My wife works at King Soopers. One of the fringe benefits for employees is 10% off of store brand. This alone would be enough to keep us shopping there instead of the other options in town such as Safeway, Albertsons, Walmart, Whole Foods, and a number of independent markets. Store brands can save a huge amount on your grocery bill, and to get an additional 10% off is one of the ways we are able to spend only $200 per month on groceries.
Of course, saving money also limits my other frugal supermarket friend, fuel points. King Soopers is part of the growing trend around the country to expand into offering fuel in addition to food. In addition, they reward grocery customers with points towards discounts and the fuel pump.
So, on the one side, I am pulled by wanting to limit my grocery bill with employee discounts, sales, coupons, and smart shopping. On the other side, I am drawn to spend more money at the supermarket to maximize my fuel points and save more on gas.
The downside of supermarket fuel points: Spending More than You Save
The big problem with this is that working to grow fuel points is a losing proposition. There are various promotions, but usually it works out to 1 point per dollar spent in the store. Then 100 points gets you a 10 cent per gallon discount at the pump. If you buy 10 gallons of gas, you saved a dollar. It’s easy to get caught up in that thought. “I saved a buck at the fuel pump!” When gas prices are always going up, it’s nice to see savings somewhere. But you have to remember that you spent $100 to save that $1.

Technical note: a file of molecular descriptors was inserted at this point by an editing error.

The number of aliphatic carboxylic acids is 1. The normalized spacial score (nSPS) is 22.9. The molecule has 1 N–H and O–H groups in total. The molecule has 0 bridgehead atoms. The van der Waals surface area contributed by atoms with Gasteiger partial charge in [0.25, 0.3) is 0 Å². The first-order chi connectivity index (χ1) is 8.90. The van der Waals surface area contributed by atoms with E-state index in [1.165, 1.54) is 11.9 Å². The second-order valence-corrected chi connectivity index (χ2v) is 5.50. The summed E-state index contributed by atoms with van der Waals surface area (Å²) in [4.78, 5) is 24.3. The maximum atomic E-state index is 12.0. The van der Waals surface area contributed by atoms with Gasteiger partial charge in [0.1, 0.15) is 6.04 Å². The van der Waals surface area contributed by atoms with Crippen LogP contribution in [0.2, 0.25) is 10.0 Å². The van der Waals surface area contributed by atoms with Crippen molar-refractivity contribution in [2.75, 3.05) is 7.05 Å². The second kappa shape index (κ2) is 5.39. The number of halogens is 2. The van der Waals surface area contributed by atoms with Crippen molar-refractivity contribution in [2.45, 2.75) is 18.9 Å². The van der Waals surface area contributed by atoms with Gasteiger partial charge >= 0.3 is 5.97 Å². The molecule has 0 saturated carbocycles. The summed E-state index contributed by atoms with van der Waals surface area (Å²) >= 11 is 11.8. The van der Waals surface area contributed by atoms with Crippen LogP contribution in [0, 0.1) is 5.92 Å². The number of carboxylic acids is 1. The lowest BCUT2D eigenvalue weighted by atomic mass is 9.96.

When you are buying food to feed your family, it makes sense. $100 worth of rice, beans, pasta, produce, meat, etc. saves me money when filling my gas tank.
But it’s easy to lose sight. I’ve caught myself before spending $6 to reach the 100 point threshold. Wait. I just spent $6 to save $1? That’s not saving money, that’s spending money!
And that is exactly why supermarkets offer fuel points. They are hoping you will lose sight of the bigger picture and spend more money in their store.
This has implications past just the supermarket and gas station. The same lesson can be learned with credit card rewards, loyalty cards, and any other program that rewards spending with saving. So next time you are tempted to spend to save money, stop and first ask yourself, will this purchase save me more money than I am spending on it? Do I need this purchase? If the answer to these questions is no, then you should second guess the purchase.
Do you shop at a store with fuel points? Have you ever caught yourself spending more to save a little bit of money?